Microresolutions for 2014Why not begin 2014 with a microresolution?  A “microresolution” is exactly what it sounds like–a small, concrete goal that you can enact with minimal disruption to your daily life.

But don’t be surprised if the microresolution leads to bigger changes!

Here are 5 Steps for Setting a Microresolution:

1.  Decide which area of your life you want to focus on.

For example, do you want to focus on relationships, health, or career?  Let’s say you decide you want to focus on health.

2.  Narrow your focus.

Your microresolution should be specific and obtainable.  For example, “eat healthy” falls under the “health” category–but that is still too broad.  Narrow it down and keep it manageable–for example, “I will eat breakfast everyday.”

3.  Define your “aspirational” and “minimum acceptable.”

It’s good to aim high, but life gets in the way.  So, for the “eating breakfast” goal–“My aspiration is to prepare a healthy (albeit quick!) breakfast–oats, eggs, or a fruit smoothie (notice that I’m being concrete & specific!).  My minimum acceptable is to have something in my stomach by 9:00 am, even if it’s just a glass of milk or piece of fruit.”

 4.  Once you’ve decided on your microresolution, create some accountability.

Low tech–mark your progress on a calendar or share with a friend.  Or on your smartphone–use an app such as Streaks or HabitMaster.  Research shows that new behaviors become automatic for most people at 66 days–this is the point at which the behavior is habitual as opposed to requiring effort.  Missing a day here and there doesn’t mean you have to start over, but consistency is key to building a new habit.

Another aspect of creating accountability requires what I call a “mental health check-in.”

Even if you’re successful at making a behavior habitual, life gets in the way.  Whether it’s because you’re traveling, become ill, have a family emergency, or any other number of things, something will happen to knock you off your game.  And we all seem hardwired to “revert to baseline,” or fall back on our old behaviors.  Even if you’re able to articulate how good it felt when you were successfully implementing your microresolution, chances are you will fall off your game when life gets hectic.  So, set up reminders for yourself at 2 or 3 month intervals to reassess your progress.  At the time of your mental health check-in, fine-tune your microresolution if necessary, and recommit.  The “minimum acceptable” can be very helpful in getting you back on track.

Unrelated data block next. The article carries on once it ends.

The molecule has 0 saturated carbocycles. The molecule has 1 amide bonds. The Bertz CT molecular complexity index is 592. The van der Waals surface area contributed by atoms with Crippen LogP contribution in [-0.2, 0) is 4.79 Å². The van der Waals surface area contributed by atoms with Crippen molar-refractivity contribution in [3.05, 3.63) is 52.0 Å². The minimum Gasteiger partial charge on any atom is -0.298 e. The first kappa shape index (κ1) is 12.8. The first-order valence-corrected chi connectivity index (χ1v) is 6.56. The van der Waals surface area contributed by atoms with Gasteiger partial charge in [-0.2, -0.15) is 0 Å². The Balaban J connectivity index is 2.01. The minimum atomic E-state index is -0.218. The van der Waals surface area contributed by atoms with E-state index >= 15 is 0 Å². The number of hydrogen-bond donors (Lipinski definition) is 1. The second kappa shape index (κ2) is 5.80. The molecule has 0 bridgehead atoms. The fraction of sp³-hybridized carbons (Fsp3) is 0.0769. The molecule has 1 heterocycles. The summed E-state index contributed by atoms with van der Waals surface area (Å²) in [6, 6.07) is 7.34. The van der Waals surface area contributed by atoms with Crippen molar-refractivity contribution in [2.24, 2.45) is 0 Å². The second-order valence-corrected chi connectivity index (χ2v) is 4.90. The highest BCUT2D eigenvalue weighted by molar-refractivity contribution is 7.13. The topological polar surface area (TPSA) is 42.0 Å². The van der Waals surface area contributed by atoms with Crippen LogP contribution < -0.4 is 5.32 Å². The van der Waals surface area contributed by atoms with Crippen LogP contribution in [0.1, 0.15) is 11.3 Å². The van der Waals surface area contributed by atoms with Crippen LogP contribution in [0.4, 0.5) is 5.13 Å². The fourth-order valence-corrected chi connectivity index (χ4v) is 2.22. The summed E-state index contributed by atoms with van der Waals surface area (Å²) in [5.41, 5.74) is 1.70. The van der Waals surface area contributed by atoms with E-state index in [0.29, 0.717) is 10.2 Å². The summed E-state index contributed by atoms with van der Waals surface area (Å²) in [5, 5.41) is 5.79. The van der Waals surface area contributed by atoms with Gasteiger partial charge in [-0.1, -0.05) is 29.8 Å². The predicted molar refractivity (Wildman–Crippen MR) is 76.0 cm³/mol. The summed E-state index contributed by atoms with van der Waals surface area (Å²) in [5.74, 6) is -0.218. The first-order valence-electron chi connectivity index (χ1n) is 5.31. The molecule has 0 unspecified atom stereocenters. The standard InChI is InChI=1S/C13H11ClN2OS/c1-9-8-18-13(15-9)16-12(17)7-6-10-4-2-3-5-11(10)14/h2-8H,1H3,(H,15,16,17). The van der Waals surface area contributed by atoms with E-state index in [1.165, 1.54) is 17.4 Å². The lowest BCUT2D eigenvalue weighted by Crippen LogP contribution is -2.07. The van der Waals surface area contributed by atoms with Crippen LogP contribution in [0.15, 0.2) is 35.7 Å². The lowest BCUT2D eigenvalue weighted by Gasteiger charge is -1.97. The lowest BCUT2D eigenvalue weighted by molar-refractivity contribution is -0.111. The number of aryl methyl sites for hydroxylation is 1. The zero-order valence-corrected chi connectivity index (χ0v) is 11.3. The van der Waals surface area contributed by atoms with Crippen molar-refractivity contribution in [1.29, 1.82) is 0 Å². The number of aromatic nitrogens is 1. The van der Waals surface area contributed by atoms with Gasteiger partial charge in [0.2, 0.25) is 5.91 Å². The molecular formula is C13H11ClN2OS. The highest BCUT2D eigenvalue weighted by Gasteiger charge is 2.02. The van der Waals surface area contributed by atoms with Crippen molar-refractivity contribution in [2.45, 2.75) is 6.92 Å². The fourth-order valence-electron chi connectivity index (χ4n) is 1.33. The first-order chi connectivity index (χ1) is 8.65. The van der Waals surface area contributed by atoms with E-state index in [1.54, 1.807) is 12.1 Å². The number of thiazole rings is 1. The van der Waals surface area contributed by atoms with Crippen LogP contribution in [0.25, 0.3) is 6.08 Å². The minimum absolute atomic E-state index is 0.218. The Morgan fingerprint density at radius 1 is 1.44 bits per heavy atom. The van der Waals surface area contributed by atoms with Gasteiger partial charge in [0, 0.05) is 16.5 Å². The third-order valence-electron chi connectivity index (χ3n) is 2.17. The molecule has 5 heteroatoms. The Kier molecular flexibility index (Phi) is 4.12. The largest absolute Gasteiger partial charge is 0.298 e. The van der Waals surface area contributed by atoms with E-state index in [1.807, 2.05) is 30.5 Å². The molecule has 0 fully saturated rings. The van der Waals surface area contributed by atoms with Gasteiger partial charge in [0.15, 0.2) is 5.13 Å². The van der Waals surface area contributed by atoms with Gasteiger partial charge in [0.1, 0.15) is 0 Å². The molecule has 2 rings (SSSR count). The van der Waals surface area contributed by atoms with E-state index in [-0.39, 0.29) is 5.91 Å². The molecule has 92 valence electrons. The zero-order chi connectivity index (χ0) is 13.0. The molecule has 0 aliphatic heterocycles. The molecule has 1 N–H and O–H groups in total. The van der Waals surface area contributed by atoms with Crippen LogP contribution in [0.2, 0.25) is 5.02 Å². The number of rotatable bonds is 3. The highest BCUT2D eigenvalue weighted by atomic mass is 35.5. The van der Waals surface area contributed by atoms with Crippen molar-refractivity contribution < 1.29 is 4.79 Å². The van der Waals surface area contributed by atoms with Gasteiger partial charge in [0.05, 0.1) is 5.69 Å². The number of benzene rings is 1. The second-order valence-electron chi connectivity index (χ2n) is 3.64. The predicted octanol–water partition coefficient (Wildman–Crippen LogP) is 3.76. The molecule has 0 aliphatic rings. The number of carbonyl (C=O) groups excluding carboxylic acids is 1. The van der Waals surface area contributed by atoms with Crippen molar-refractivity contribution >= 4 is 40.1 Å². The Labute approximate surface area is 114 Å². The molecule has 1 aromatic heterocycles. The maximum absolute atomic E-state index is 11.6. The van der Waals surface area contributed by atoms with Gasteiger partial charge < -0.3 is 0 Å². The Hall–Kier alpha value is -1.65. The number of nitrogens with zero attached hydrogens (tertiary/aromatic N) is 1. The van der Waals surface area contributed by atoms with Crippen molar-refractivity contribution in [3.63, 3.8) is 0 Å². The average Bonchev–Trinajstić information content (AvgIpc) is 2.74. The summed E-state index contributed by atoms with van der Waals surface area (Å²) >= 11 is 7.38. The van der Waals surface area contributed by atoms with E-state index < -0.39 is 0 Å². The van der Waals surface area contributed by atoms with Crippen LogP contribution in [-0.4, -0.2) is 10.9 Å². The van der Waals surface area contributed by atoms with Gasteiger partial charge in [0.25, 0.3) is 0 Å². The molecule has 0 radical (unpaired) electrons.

5.  Reward yourself!

Unlike longer term goals that require significant effort before payoff, a microresolution is self-reinforcing almost immediately!  Using our example of “eating breakfast”–you feel better when you eat breakfast and it feels good to accomplish a goal each day!  And the microresolution is aligned with your most important life values/goals (take care of your health), so you’re also progressing each day toward the things that are most important to you.

If that’s not enough reinforcement for you, consider rewarding yourself more concretely when you do your “mental health check-in.”  Decide on a treat for yourself that you will allow only when you’ve accomplished a level of consistency that is acceptable to you.

For more on habit formation, check out The Power of Habit, which I blogged about here, or Small Move, Big Change, available January 16.

I recently read an inspiring post by Carolyn Hax–“Defining One’s Best Self.”   She hits all the relevant questions–please take a moment to read it.

For my New Year’s Microresolution, I’ve decided to commit myself to Daily Accounting for a year!  (Read about Daily Accounting here.)

I often recommend this technique to clients who tell me, “I know what I need to do, I just can’t seem to do it.”  The Daily Accounting process really helps push through the emotional barriers that keep people blocked, but it takes a little time.  And there’s a tendency to make it too complicated–keep it simple and you’ll be more likely to stick with it and see the benefits.

Want to join me in committing to a Daily Accounting in 2014?

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